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Maintain or Replace – be Energy Efficient or not – continuing the debate

So the other day my wife told me the water in the shower didn’t seem as hot as it normally does. “Maybe something wrong with the water heater?” she said. I did all the normal checks: no water on the basement floor, pilot is lit, check, check. All seems ok.

We happened to go to Home Depot to buy some other stuff, but we ran into the water heater guy.  His diagnosis: water heater going bad. (Full admission, it is 11 years old)

I kind of buy his story, it makes sense. Here is an appliance that is 11 years old that I never maintained. Expected life is 10 years, so I am already plus one, right? And maybe a new one would be more efficient, right?

But isn’t that the sort of internal argument manufacturers go through every day? Sunk cost (what they already paid for) vs. Maintenance vs. Replacement? How efficient are the machines you bought 10 or 15 years ago? How do you know? How much does it cost you for a shutdown for two to three days while you secure a replacement machine and install it? Wouldn’t that information be valuable to you if it was visible? How do you know?

Energy management/awareness is certainly a big part of this sustainability issue. Check out this video from Chet:

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Think your energy bill is high? Try a factory!

Energy cost and availability show up in every day conversations. What was your electricity bill last month? Mine was about $180. That pays for my lights, my TV’s, my stereo, my refrigeration, and probably some things I don’t know about. Maybe even timers to turn things on and off. But I know that some of my neighbors always ask what my bill was and then compare it to theirs. And given my Christmas lighting, likely my bill will be higher than theirs!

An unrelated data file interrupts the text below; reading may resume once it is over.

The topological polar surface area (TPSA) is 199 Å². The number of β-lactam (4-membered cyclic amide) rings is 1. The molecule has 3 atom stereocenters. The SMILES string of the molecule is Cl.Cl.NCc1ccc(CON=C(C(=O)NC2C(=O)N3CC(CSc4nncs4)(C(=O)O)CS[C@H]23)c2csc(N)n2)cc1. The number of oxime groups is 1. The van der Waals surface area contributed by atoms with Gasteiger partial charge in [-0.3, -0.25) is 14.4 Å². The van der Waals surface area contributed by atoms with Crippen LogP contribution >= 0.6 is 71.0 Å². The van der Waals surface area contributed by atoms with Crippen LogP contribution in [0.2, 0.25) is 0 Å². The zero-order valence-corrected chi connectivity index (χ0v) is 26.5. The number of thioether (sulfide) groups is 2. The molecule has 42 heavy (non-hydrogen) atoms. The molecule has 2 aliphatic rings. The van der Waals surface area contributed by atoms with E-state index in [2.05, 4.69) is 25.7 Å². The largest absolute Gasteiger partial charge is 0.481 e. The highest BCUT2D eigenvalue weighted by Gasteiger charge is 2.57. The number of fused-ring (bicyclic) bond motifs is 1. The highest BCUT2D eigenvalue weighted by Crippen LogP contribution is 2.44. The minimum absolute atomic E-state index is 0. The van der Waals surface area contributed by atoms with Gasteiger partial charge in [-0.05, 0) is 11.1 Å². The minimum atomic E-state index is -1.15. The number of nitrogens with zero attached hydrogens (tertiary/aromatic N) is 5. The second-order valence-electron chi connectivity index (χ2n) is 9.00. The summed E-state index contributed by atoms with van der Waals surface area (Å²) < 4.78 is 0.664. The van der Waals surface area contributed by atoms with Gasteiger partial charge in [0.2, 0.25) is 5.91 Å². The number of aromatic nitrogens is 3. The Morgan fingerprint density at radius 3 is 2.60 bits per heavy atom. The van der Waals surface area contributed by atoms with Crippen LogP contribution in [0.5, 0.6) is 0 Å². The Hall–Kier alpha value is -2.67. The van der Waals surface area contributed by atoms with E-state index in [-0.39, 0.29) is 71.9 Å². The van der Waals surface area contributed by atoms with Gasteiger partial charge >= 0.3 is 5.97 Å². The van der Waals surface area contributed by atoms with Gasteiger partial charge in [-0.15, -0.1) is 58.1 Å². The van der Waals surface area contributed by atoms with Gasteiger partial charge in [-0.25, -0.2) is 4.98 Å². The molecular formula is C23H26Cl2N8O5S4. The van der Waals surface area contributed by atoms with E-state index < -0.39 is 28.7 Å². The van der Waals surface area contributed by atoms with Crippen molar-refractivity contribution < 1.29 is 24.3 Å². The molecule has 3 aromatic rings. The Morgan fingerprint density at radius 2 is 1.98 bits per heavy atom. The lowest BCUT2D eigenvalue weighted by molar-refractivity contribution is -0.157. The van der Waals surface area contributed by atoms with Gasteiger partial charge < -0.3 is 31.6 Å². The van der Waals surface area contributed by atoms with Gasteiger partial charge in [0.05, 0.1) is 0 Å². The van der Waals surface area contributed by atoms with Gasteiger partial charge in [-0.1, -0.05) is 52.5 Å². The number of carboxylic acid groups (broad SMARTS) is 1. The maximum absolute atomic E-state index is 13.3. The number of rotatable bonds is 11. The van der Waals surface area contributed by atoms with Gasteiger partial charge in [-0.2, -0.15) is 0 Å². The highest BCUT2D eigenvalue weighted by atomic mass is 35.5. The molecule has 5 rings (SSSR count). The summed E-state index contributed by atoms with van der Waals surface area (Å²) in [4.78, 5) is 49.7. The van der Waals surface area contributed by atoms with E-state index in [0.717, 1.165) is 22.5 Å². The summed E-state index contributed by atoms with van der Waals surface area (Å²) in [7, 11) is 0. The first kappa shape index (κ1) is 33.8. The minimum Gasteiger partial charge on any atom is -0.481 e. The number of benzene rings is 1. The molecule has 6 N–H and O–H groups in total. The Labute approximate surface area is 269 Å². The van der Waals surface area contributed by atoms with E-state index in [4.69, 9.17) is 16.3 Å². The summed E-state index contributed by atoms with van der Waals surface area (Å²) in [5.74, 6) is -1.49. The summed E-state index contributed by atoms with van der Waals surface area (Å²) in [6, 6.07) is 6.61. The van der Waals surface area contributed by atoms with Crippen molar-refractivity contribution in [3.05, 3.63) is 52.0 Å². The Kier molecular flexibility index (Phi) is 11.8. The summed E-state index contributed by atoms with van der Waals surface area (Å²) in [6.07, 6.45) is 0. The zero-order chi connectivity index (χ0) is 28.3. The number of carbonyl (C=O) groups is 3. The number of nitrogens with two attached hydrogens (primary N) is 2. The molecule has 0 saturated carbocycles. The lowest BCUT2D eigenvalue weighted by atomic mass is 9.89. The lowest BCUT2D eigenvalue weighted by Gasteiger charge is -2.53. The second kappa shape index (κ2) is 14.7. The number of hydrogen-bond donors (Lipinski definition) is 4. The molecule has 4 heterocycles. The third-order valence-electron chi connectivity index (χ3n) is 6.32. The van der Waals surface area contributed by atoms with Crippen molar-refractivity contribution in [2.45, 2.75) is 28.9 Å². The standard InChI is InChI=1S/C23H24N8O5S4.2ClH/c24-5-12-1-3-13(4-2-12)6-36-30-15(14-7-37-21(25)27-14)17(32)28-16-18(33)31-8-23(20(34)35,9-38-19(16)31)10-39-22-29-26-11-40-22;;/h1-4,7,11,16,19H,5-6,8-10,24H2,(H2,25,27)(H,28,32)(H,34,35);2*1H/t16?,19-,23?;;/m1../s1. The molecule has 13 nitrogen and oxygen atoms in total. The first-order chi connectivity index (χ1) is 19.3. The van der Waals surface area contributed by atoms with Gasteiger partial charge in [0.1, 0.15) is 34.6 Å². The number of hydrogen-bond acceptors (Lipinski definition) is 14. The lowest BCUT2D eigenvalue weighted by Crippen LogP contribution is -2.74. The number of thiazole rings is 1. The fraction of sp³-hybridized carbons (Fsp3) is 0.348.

But in terms of energy consumption, I am just a tiny pea. Think about what our manufacturing plants use every day. They need to start up a process, they need to heat, refrigerate, do something to make it a product, transport, do what they do best, all to make a product we can go to a retailer and buy. And sometimes that product was built a continent away from us and then it needed to be shipped to a Distribution Center, so it could end up on the shelf in front of me.

So lets talk for a bit about energy and manufacturing plants. Many estimates are that manufacturing plants consume better than 50% of the power that is produced today. Just as we, consumers, are presented with offers from our utility company to “time sequence” our usage, manufacturing companies get more. Doesn’t it make sense for them to get all the information they can? Read More »

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